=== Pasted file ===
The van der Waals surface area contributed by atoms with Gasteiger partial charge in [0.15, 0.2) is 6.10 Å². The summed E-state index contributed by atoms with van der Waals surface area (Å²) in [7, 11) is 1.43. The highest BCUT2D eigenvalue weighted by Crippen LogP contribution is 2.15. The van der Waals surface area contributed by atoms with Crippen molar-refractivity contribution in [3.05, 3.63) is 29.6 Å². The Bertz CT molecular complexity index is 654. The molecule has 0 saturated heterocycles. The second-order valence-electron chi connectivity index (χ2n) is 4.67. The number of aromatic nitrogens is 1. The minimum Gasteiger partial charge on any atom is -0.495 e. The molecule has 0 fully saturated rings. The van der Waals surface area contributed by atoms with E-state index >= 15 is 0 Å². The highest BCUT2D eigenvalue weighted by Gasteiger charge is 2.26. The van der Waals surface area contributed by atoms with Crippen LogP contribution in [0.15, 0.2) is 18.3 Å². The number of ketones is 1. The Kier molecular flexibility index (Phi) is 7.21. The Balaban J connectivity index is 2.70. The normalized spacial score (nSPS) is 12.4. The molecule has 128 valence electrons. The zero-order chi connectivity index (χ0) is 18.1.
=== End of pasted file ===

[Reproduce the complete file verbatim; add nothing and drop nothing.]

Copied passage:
The van der Waals surface area contributed by atoms with Gasteiger partial charge in [0.15, 0.2) is 6.10 Å². The summed E-state index contributed by atoms with van der Waals surface area (Å²) in [7, 11) is 1.43. The highest BCUT2D eigenvalue weighted by Crippen LogP contribution is 2.15. The van der Waals surface area contributed by atoms with Crippen molar-refractivity contribution in [3.05, 3.63) is 29.6 Å². The Bertz CT molecular complexity index is 654. The molecule has 0 saturated heterocycles. The second-order valence-electron chi connectivity index (χ2n) is 4.67. The number of aromatic nitrogens is 1. The minimum Gasteiger partial charge on any atom is -0.495 e. The molecule has 0 fully saturated rings. The van der Waals surface area contributed by atoms with E-state index >= 15 is 0 Å². The highest BCUT2D eigenvalue weighted by Gasteiger charge is 2.26. The van der Waals surface area contributed by atoms with Crippen LogP contribution in [0.15, 0.2) is 18.3 Å². The number of ketones is 1. The Kier molecular flexibility index (Phi) is 7.21. The Balaban J connectivity index is 2.70. The normalized spacial score (nSPS) is 12.4. The molecule has 128 valence electrons. The zero-order chi connectivity index (χ0) is 18.1.